COVID-19 Through the Lens of a Young Frontliner
By Joshua R. Cadiogan
Edited by Serina Alonzo and Phoebe de Leon
Frontliner sourcing by Vim Casinabe
A 25-year-old staff nurse of Davao Doctor’s Hospital Emergency Department, Jeson Balleza serves as one of the country’s youngest frontliners during the coronavirus disease (COVID-19) pandemic.
Before COVID-19 was declared as a pandemic, his family was very supportive of his work even though they knew he was making himself vulnerable to infection. However, this outlook changed when the disease was declared a pandemic, especially knowing that COVID-19 was highly contagious.
“My family always reminds me to have presence of mind and not force myself into situations that I am not well-equipped to handle,” Jason said when he talked about the strong support system he gets from his family despite being advised to stop working and just go home because he still has plans in life.
Balleza’s primary motivation in joining the frontlines is to be of service to the people and to the country. “If there won’t be anyone to take care and attend to patients now, then who will?” He added, too, that his persistence to become a frontliner takes root in the scarcity of healthcare workers in the Philippines.
Having to work for eight hours per day at a minimum, he shared how he spends his day as a frontliner.
“In a typical day at work during the pandemic, of course, when you enter the hospital, there is mixed feelings of excitement because you get to work again and fear because you will have to face the uncertainty of whether or not your patient has COVID-19. Your mental fortitude should always be prepared. At the end of the day, you still aren’t sure if the patient you handled is already well or had been already forwarded, or if the patient is positive or not. Being a frontliner is draining not only draining physically, but emotionally and mentally as well,” the young nurse shared.
Having been forced to stay away from his family for months, he also pleaded to the public who are not following simple COVID-19 prevention methods such as social distancing, wearing of face masks, and constant washing of hands.
“Just a reminder to stubborn people who don’t follow rules, please, if you will not do these for yourselves, do it for your family, your friends, and your acquaintances. You are not the only ones who will be burdened. Yes, you are healthy, but how about the others? They are not as fortunate as you, especially the old and young who are more susceptible to infection,” the 25-year-old staff nurse said.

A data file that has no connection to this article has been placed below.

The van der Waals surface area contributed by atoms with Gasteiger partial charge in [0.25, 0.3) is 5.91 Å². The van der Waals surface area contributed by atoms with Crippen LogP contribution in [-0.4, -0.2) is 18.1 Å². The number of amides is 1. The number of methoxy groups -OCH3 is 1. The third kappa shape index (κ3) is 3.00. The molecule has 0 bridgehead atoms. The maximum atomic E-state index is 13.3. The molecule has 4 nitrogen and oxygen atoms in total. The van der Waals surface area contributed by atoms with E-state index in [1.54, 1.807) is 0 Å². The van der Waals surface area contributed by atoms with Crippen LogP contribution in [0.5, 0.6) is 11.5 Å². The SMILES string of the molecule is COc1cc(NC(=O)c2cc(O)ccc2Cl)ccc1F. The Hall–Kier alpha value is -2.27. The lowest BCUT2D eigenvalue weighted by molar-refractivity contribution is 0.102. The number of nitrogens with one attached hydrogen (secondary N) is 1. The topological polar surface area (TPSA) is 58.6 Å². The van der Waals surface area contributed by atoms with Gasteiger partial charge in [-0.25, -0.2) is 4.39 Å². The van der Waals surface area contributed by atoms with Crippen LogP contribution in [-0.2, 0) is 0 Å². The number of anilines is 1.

For people who plan to visit a hospital due to suspected COVID symptoms, Mr. Balleza advised people to be truthful about their travel histories, if there are any, considering that the health of medical workers are also at stake.
“We have had cases like that before, and it really hurt our feelings because when we had patients before stricter protocols were given, some were not truthful at first about their travel histories during their interview. They later admitted that they were from abroad, one even from China. After they admitted their travel history, they were forwarded to the Southern Philippines Medical Center (SPMC). Those nurses and medical technologists who were exposed to the patients were also monitored by the hospital physician who had authority to order medical personnel to quarantine,” he noted.
Balleza also expounded on the importance of recording their past patients sent to SPMC to be ready to inform the public of an area being a high risk in case the patient will turn out to be positive.
“We are not being discriminatory, but informing the public about high-risk areas increases awareness and safety,” he explained.
With different parts of the country now being placed under General Community Quarantine (GCQ) and Modified General Community Quarantine (MGCQ) with lighter restrictions, he warned against people flocking the streets as they did before COVID-19 hit the country.
“That is actually the frightening thing — what they call the second wave of the pandemic. The first wave is still not stabilized but to prevent the downfall of our economy, the GCQ is needed. The most important thing in GCQ is discipline, not only for the government, but also for fellow Filipinos,” Balleza warned, once again reminding people to empathize with others.
With just six months of working as a staff nurse, Jeson Balleza is already working to fight the COVID-19 pandemic. May we all continue to recognize and show our support to our frontliners, especially to members of the next generation, by practicing simple COVID-19 counter-measures. In these small ways, we can show them that we are fighting alongside them.
We can all win this together. We can heal as one.